CHEP develops reverse logistics, waste diversion solution for Walmart Canada
Since the recycling of wooden waste began, more than 2,000 tons of plant racks have been transported to recycling facilities.
Gardening is good for the environment. The more plants, the more carbon dioxide is removed from the air. However, when gardeners in Canada crowded into Walmart one summer, they left a costly environmental issue behind—empty wooden racks where the plants had been shelved and displayed.
Walmart, Bentonville, Ark., asked vendors to come pick up the racks, but experienced limited success. As plant sales increased and wooden waste piled up, workers at stores across Canada struggled to break down and dispose of the racks.
To quickly address the challenge, Walmart reached out to CHEP’s on-site experts. Was there any way the retailer's trucks, which were already at the stores from their distribution centers, could be used in recycling the plant racks?
Absolutely. Working closely with operation managers at Walmart's 400 Canadian stores, CHEP, Livonia, Mich., developed a reverse logistics and waste diversion solution to quickly and efficiently move all the excess racks to a recycling facility. As a result, this solution helped improve health and safety for store associates, reduce waste disposal costs and positively impact waste diversion metrics.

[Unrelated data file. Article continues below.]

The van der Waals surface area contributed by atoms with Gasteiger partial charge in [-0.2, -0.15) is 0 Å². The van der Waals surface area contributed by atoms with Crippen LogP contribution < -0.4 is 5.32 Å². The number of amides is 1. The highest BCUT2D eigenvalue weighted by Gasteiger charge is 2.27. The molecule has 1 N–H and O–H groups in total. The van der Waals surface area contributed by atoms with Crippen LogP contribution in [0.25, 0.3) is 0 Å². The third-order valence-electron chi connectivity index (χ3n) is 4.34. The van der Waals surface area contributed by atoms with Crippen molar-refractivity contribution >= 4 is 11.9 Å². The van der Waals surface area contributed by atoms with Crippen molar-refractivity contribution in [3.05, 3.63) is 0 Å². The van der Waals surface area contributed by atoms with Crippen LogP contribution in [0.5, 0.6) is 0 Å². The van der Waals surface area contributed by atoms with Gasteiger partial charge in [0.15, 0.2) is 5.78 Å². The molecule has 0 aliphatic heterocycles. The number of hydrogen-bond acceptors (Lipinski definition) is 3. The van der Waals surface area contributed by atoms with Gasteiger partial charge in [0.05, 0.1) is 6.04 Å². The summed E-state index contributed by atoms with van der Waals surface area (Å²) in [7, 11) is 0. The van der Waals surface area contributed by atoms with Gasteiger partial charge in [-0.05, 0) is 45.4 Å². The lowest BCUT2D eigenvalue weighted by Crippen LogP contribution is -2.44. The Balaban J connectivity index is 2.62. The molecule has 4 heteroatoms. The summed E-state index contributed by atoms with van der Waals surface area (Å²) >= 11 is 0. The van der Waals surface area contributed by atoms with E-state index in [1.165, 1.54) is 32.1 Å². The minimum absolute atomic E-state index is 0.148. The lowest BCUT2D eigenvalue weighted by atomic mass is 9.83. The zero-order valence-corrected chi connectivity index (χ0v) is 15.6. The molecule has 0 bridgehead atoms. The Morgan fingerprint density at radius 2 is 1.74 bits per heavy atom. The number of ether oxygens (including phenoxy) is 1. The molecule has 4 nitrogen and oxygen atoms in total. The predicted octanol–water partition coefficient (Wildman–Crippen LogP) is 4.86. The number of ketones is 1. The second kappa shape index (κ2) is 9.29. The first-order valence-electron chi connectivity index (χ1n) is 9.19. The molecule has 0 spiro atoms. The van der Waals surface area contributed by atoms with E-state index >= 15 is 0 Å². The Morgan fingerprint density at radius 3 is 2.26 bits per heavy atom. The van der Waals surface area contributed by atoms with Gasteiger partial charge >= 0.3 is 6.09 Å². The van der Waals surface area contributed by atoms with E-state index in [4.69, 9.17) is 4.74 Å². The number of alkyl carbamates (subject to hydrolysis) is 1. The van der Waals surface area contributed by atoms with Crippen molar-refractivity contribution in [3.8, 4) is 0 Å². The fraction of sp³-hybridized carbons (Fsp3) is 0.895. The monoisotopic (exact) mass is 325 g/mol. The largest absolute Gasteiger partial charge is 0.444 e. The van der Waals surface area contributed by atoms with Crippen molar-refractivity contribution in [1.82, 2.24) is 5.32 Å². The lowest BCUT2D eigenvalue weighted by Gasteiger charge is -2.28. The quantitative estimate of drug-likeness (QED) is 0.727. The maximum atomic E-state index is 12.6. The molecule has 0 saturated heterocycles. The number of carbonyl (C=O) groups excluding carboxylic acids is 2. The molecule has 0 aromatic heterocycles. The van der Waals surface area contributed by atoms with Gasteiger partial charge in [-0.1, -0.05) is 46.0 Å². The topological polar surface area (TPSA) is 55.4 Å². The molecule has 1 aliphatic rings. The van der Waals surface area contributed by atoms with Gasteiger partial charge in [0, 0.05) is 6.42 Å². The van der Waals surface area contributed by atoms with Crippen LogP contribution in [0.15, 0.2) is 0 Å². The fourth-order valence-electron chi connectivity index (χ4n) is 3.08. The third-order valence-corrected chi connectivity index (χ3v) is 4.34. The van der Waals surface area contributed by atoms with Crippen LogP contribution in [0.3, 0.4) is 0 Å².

“Like many of our clients, Walmart has an aspirational goal of zero waste across global operations. When they asked CHEP for help, we were able to immediately implement a sustainability solution with multiple environmental benefits,” says Paola Floris, president, CHEP Canada.
Since the recycling of wooden waste began, more than 2,000 tons of plant racks have been transported to recycling facilities. Because the plant racks are built from pallets, the recycler rescues solid pallets for re-use, and turns the remaining wood into chips and sawdust, which is then sold as bedding for farm animals.
This approach has become a best practice, with Walmart also picking up and recycling other wooden debris. In addition, the retailer implemented a similar solution for dozens of its large warehouse stores in the United States.
Reducing, re-using and recycling are key steps in creating a circular economy, powered by a circular supply chain that produces zero waste.
As a result, Walmart customers achieve outstanding sustainability benefits each year by sharing and re-using such platforms, including:
- 2.3 million tons of CO² never enter the atmosphere, equivalent to removing more than 485,000 passenger vehicles from U.S. roads.
- 1.3 million tons of waste never make it to landfill.
- 3 million less miles in customers’ empty transport lanes.
- 1.4 million trees remain on the planet.
- 3,000 fewer tons of food are damaged during transport.